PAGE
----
bonch writes: Google has backtracked on its previous position for net neutrality, arguing that citizens don't have the right to run home servers on its Kansas City broadband network. Defending a prohibition against home servers in its Google Fiber Terms of Service, Google argues that its policy is consistent with other broadband providers. Google plans to offer its own business class service in the future.
bonch writes: Nuclear fusion is close to emitting nearly as much energy as expended. Using a combination of magnetic fields and pre-heated lasers, special tubes called liners successfully fused nuclear fuels under test conditions. Computer simulations predict the possibility of high-gain fusion conditions, in which the fuel's energy output exceeds what was put in by more than a thousand times.
bonch writes: Prior to setting with Limewire earlier this month, the RIAA had pressed for a $72 trillion verdict, greater than the $60 trillion of combined wealth on Earth. The RIAA arrived at the figure by multiplying $150,000 for each download of 11,000 songs, a figure federal Judge Kimba Wood called "absurd". No word on how much of the money would have gone back to the artists.
bonch writes: Researches at Northwestern University have developed an inexpensive solar cell intended to solve the problems of current solar cell designs, such as high cost, low efficiency, and toxic production materials. Based on the Grätzel cell, the new cell uses millions of light-absorbing nanoparticles and delivers the highest conversion efficiency reported for a dye-sensitized solar cell.
bonch writes: Georgy Avanesov, creator of the infamous Bredolab botnet, has been given four years jail time in Armenia. Avanesov rented out access to the botnet to spammers and DDoS attackers, netting him $125,000 a month in revenue. Bredolab spread through malicious website scripts and phony email attachments and was thought to have infected 30 million computers. Dutch police arrested Avanesov in 2010, using the botnet's control servers to warn infected users.
bonch writes: Mozilla has announced Webmaker, a web development initiative aimed at teaching the average user the building blocks of the web. Users can join a "code party" and learn web development with provided authoring tools, and existing developers can volunteer to run their own events. To kick it off, Mozilla is announcing the Summer Code Party starting June 23.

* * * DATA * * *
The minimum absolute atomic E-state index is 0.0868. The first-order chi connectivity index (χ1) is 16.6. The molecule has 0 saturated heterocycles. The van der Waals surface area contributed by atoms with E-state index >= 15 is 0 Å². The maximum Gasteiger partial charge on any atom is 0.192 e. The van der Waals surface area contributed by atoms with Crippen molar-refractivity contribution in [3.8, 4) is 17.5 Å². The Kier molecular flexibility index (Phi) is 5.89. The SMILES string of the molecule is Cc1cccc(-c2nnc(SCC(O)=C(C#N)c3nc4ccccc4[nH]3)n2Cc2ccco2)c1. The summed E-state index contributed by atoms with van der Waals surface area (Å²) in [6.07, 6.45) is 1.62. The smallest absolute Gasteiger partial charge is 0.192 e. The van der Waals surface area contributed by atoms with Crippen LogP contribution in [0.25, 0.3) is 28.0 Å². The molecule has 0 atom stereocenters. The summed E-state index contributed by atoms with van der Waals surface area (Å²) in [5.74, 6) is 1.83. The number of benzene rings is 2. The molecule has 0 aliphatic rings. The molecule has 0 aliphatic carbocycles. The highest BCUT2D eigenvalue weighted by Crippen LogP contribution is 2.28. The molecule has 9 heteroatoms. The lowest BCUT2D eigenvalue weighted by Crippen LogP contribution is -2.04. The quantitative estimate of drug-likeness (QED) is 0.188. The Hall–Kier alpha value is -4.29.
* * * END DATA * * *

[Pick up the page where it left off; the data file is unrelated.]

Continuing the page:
bonch writes: As valuation doubts rise over Facebook, the SEC is calling for a review of the trouble surrounding Facebook's IPO launch, as stocks dropped another nine percent in early Tuesday trading. Since last week, the company has dropped more than $14 billion in market capitalization from its initial offering of $38-per-share. Many investors were upset to learn that Morgan Stanley cut revenue forecasts days before the IPO, which may have contributed to its poor performance.
bonch writes: Chrome was recently called the world's no.1 browser, but Microsoft is accusing the source, StatCounter, of using flawed methodology. When a user enters a search in Chrome, the browser preloads an invisible tab not shown to the user, and these were being counted by StatCounter. Net Applications, another usage tracking group, ignores these invisible tabs and reports IE at 54%, Firefox at 20.20%, and Chrome at 18.85%.
bonch writes: The MPAA used an undercover agent posing as a potential homebuyer to gain access to the home of a British couple charged with running a streaming links site. UK authorities decided not to pursue the case, but the MPAA continued, focusing on a Boston programmer who worked on the site, leading to an unprecedented legal maneuver whereby U.S. charges were dropped in exchange for testimony in a UK fraud case.
bonch writes: Europe's top antitrust regulator has issued an ultimatum, giving Google weeks to propose changes or face formal charges of antitrust abuse. Google is under investigation for allegedly promoting its services over competitors in search results. Google issued a statement disagreeing with the EU commission's conclusions, stating that 'innovation online has never been greater.'
bonch writes: Google has augmented its search engine with Knowledge Graph, which presents a set of facts related to a search query. For instance, searching for a historical figure would display biographical information from Wikipedia in a sidebar, or searching for a location could display maps and population data. Though it could mean less traffic for third-party sites, the feature is intended to turn Google's search engine into an answer engine.
bonch writes: Autoparts manufacturer Delphi has developed a diesel-like ignition engine running on gasoline, providing a potential 50 percent efficiency improvement over existing gas-powered engines. Engineers have long sought to run diesel-like engines on gasoline for its higher efficiency and low emissions. Delphi's engine, using a technique called gasoline-direct-injection compression ignition, could rival the performance of hybrid automobiles at a cheaper cost.